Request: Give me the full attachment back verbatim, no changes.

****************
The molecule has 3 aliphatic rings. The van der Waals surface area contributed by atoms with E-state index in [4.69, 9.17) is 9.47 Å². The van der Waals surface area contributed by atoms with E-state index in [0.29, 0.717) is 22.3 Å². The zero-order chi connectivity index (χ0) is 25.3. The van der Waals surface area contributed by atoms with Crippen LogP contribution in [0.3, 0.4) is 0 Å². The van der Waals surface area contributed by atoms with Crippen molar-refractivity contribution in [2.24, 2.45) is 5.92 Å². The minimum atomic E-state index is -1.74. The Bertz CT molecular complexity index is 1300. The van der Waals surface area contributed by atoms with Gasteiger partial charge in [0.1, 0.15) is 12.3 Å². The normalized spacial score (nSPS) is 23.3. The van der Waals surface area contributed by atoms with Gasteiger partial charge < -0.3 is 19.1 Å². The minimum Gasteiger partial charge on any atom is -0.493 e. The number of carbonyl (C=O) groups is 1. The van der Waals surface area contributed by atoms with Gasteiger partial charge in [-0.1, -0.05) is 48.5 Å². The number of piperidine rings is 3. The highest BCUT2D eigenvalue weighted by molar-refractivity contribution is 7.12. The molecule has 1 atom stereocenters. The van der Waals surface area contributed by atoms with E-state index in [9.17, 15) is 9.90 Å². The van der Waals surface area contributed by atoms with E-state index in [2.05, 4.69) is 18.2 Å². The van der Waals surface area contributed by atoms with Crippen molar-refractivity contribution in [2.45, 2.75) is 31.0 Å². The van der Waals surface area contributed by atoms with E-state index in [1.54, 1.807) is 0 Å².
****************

The molecule has 3 aliphatic rings. The van der Waals surface area contributed by atoms with E-state index in [4.69, 9.17) is 9.47 Å². The van der Waals surface area contributed by atoms with E-state index in [0.29, 0.717) is 22.3 Å². The zero-order chi connectivity index (χ0) is 25.3. The van der Waals surface area contributed by atoms with Crippen LogP contribution in [0.3, 0.4) is 0 Å². The van der Waals surface area contributed by atoms with Crippen molar-refractivity contribution in [2.24, 2.45) is 5.92 Å². The minimum atomic E-state index is -1.74. The Bertz CT molecular complexity index is 1300. The van der Waals surface area contributed by atoms with Gasteiger partial charge in [0.1, 0.15) is 12.3 Å². The normalized spacial score (nSPS) is 23.3. The van der Waals surface area contributed by atoms with Gasteiger partial charge < -0.3 is 19.1 Å². The minimum Gasteiger partial charge on any atom is -0.493 e. The number of carbonyl (C=O) groups is 1. The van der Waals surface area contributed by atoms with Gasteiger partial charge in [-0.1, -0.05) is 48.5 Å². The number of piperidine rings is 3. The highest BCUT2D eigenvalue weighted by molar-refractivity contribution is 7.12. The molecule has 1 atom stereocenters. The van der Waals surface area contributed by atoms with E-state index in [9.17, 15) is 9.90 Å². The van der Waals surface area contributed by atoms with E-state index in [2.05, 4.69) is 18.2 Å². The van der Waals surface area contributed by atoms with Crippen molar-refractivity contribution in [2.45, 2.75) is 31.0 Å². The van der Waals surface area contributed by atoms with E-state index in [1.54, 1.807) is 0 Å².